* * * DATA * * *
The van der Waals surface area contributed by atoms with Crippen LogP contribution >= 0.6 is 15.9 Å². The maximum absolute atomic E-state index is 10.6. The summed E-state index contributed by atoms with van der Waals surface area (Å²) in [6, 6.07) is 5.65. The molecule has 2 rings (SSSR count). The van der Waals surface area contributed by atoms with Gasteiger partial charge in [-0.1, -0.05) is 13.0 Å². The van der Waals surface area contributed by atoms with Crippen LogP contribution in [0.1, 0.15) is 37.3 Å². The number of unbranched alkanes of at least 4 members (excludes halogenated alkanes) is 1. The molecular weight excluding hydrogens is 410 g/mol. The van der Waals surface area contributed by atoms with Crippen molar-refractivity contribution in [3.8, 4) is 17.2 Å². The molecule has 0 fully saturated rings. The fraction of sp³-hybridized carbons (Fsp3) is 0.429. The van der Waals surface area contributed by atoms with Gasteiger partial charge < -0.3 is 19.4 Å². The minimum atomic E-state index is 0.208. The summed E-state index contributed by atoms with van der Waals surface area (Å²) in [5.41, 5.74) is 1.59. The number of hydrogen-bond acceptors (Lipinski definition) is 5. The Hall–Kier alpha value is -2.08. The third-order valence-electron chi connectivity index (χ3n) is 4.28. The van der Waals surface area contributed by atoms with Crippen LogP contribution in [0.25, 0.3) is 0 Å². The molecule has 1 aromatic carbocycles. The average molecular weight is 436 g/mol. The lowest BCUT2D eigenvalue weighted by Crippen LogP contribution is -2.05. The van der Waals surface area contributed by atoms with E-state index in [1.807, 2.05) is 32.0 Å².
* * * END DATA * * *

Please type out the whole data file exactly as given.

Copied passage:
The van der Waals surface area contributed by atoms with Crippen LogP contribution >= 0.6 is 15.9 Å². The maximum absolute atomic E-state index is 10.6. The summed E-state index contributed by atoms with van der Waals surface area (Å²) in [6, 6.07) is 5.65. The molecule has 2 rings (SSSR count). The van der Waals surface area contributed by atoms with Gasteiger partial charge in [-0.1, -0.05) is 13.0 Å². The van der Waals surface area contributed by atoms with Crippen LogP contribution in [0.1, 0.15) is 37.3 Å². The number of unbranched alkanes of at least 4 members (excludes halogenated alkanes) is 1. The molecular weight excluding hydrogens is 410 g/mol. The van der Waals surface area contributed by atoms with Crippen molar-refractivity contribution in [3.8, 4) is 17.2 Å². The molecule has 0 fully saturated rings. The fraction of sp³-hybridized carbons (Fsp3) is 0.429. The van der Waals surface area contributed by atoms with Gasteiger partial charge < -0.3 is 19.4 Å². The minimum atomic E-state index is 0.208. The summed E-state index contributed by atoms with van der Waals surface area (Å²) in [5.41, 5.74) is 1.59. The number of hydrogen-bond acceptors (Lipinski definition) is 5. The Hall–Kier alpha value is -2.08. The third-order valence-electron chi connectivity index (χ3n) is 4.28. The van der Waals surface area contributed by atoms with Crippen LogP contribution in [0.25, 0.3) is 0 Å². The molecule has 1 aromatic carbocycles. The average molecular weight is 436 g/mol. The lowest BCUT2D eigenvalue weighted by Crippen LogP contribution is -2.05. The van der Waals surface area contributed by atoms with E-state index in [1.807, 2.05) is 32.0 Å².